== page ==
I did one of these last year for the “Five Films That Scare” me and when I made the short list for this year, I realized that I had a lot of overlap, especially since I only had three horror films on that list. I could easily put Tomie and the Gremlins on this list as well, but they are worthy of at least honorable mentions. Tomie is a long running series over in Japan and there are some pretty bizarre and monstrous versions of Tomie in some of the later movies, and who doesn’t love the Gremlins? But anyway, this year I’ve got an all-new list and it’s all tied to horror this time, no funny business.
5.) Ju-On: The Grudge
Ok so I lied, this list isn’t 100% all new since this made my honorable mention last year, and even though the girl/young woman with long black hair over her face is a bit of a cliché, at least in Asian horror, and Sadako from The Ring is often considered scarier, I like Kayako better as the vengeful spirit inhabiting the house she was murdered in before spreading out in the later movies. There are some great scares and images in the first English Grudge movie, not only that but the sound design on her haunting throat rasp is chilling. It’s hard to hear that sound and not get shivers down your spine. And Takako Fuji has a great presence herself with the way she moves, there’s a reason that the director brought her back for every installment of the movie, of which there have been many, I think three or four in Japan, as well as three in English.
This is my first, but not my last broad category of movie monsters. I’ve been a fan of the concept of werewolves since I was very young, and enjoyed reading many different sorts of stories about them. I’m disappointed that the main reason that I have this as a broader category, is that I have yet to see what I feel is the definitive werewolf movie. There are just so many bad ones out there, though I’m a little abashed to admit that I’ve missed one that’s considered a classic of sorts, American Werewolf in London. If I did have to choose, I would probably go with the werewolves in the Underworld series, especially Raze who was surprisingly played by the writer of the movie. Underworld is great because is makes the Lycans sympathetic without making them overly tragic, which is often the way they are handled.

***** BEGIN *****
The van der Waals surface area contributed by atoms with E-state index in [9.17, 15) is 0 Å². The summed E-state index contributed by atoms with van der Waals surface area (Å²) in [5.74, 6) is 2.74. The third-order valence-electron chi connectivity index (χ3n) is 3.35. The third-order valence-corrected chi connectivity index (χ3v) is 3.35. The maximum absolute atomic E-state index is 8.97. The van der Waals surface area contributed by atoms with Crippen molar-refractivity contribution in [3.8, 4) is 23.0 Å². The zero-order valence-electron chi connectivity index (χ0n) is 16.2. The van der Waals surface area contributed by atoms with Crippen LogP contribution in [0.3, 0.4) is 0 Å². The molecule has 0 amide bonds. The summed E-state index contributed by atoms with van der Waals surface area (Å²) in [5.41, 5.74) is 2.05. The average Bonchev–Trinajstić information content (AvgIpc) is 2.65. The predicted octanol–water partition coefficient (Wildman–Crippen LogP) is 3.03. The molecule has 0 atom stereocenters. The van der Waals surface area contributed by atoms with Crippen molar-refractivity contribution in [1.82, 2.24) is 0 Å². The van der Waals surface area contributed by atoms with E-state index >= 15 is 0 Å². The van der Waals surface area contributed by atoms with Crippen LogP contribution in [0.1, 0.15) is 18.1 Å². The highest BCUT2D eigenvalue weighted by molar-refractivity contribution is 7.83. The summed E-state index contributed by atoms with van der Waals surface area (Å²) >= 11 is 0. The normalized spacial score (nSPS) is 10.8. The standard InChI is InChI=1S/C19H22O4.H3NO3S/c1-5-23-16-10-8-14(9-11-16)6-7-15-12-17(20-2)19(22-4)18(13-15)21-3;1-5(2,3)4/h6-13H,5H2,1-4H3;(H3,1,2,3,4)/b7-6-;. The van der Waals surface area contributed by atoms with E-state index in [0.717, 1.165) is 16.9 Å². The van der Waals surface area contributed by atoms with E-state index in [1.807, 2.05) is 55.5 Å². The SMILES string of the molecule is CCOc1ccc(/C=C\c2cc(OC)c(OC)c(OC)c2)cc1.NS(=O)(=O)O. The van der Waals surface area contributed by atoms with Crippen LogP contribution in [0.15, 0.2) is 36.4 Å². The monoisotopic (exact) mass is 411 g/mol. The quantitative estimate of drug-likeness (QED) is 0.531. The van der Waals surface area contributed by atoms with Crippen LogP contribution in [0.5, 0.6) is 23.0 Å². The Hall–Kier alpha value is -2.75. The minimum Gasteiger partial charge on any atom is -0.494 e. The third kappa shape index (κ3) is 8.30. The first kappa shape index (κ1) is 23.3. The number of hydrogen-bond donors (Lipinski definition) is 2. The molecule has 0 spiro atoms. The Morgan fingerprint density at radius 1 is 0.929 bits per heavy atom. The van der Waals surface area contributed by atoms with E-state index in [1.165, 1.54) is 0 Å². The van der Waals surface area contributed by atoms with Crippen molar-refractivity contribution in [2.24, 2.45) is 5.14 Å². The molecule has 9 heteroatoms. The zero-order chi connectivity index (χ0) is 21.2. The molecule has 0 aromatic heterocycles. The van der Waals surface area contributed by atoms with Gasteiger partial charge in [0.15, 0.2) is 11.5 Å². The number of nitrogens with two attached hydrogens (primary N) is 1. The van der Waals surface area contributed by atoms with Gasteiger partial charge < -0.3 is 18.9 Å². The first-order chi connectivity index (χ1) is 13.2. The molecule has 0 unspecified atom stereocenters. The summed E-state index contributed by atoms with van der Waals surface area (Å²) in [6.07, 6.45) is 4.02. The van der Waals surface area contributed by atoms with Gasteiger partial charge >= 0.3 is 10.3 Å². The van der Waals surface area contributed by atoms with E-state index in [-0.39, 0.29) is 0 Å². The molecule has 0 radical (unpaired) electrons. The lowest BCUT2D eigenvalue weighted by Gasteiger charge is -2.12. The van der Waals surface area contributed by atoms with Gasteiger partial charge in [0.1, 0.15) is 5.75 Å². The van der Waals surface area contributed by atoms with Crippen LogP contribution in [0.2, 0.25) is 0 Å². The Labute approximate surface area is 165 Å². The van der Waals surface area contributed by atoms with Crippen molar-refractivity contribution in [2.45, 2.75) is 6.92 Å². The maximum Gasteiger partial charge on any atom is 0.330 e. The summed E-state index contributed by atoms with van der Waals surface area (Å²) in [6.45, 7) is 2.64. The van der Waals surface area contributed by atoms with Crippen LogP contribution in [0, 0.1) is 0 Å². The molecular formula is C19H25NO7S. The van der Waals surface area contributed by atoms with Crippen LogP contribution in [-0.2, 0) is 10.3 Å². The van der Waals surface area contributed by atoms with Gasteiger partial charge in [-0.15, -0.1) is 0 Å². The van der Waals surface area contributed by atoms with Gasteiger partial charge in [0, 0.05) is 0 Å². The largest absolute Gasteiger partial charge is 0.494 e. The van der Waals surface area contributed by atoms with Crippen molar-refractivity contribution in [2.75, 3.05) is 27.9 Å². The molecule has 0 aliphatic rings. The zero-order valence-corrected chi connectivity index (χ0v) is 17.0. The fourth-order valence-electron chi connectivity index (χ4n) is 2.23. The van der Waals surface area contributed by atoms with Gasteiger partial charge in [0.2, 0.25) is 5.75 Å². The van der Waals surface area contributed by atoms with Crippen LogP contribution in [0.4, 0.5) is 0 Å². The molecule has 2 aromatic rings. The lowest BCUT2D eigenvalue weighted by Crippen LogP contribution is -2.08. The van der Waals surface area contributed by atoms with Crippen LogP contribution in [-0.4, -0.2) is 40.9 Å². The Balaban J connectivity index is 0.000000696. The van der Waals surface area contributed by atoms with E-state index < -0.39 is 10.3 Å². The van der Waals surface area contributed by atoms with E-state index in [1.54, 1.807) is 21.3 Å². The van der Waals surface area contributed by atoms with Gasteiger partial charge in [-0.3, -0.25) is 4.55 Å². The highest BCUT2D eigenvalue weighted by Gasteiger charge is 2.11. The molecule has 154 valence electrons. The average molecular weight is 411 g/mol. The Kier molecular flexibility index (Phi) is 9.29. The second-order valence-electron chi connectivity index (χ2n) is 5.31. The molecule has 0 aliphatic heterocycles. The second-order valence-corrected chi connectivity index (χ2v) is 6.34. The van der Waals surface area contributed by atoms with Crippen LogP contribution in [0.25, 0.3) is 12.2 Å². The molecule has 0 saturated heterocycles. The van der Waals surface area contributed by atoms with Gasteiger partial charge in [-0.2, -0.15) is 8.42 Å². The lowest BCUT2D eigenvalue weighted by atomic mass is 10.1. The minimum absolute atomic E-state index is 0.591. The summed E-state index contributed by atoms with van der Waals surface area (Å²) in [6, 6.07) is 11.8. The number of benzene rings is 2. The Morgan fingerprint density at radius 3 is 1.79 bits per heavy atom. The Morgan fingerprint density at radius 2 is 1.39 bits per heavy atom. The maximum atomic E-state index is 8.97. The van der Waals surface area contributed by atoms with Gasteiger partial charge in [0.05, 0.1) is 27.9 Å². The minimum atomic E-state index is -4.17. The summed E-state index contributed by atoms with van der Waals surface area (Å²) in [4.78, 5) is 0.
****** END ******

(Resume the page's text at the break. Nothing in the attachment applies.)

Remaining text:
3.) Jurassic Park‘s T-Rex
It’s been too long since I’ve seen Jurassic Park, but there is no substitute for the feeling that I got when catching that first glimpse of the T-Rex on the big screen. It’s visually impressive even by today’s standards, which is pretty amazing when you consider that most other CGI from this period doesn’t hold a candle to today’s movies. But Jurassic Park not only holds up, it’s even better than a lot of poor excuses for CGI monsters that they’ve churned out in recent years. The size of it, the detail, even the subtleties of using the ripples in the water to sell the incredible size and mass of this creature. Not only that, but the fact that it’s not just CGI, a lot of the time it’s an actual giant animatronic that’s physically there with the actors. And who doesn’t love a giant dinosaur?
This is another one where I had to make it into a broader category. There’s no way I can choose just one movie vampire as my favorite. The only downside of making this into a broad category is that there are plenty of movie vampires that I would want to exclude, including some recent angsty vampires that I refuse to even mention. Vampires have some of the best qualities to them, they can be sexy but also menacing, even downright terrifying in some cases. There’s so much you can do with the vampire mythos when you pick and choose which qualities you want to highlight. But it’s almost always about the mystery and allure of the night, the parallels of sensuality with caressing and sucking on the neck and the exchange of bodily fluids. There’s so much that can be done with it and so many great ones out there I can’t list them all but I will list a few of my favorites: The Lost Boys, Coppola’s Dracula, Rise, Vampire Hunter D, Underworld, Interview with a Vampire, and plenty more that are escaping my mind at the time.
1.) The Insane
Movie monsters like my previous four are all still really fantasy creatures, but when you come down to what’s really the most horrifying when you stop to think about it are the monsters that actually do exist in real life. The criminally insane, the monsters that are actual people driven to do horrifying things because of a mental instability or just general lack of morality. Hannibal Lector is the one that first comes to mind, but there are plenty others like John Doe from Seven, even someone like Jack Torrence from The Shining. It’s one thing to be scared of something that’s not real, it’s another to be scared of something that is.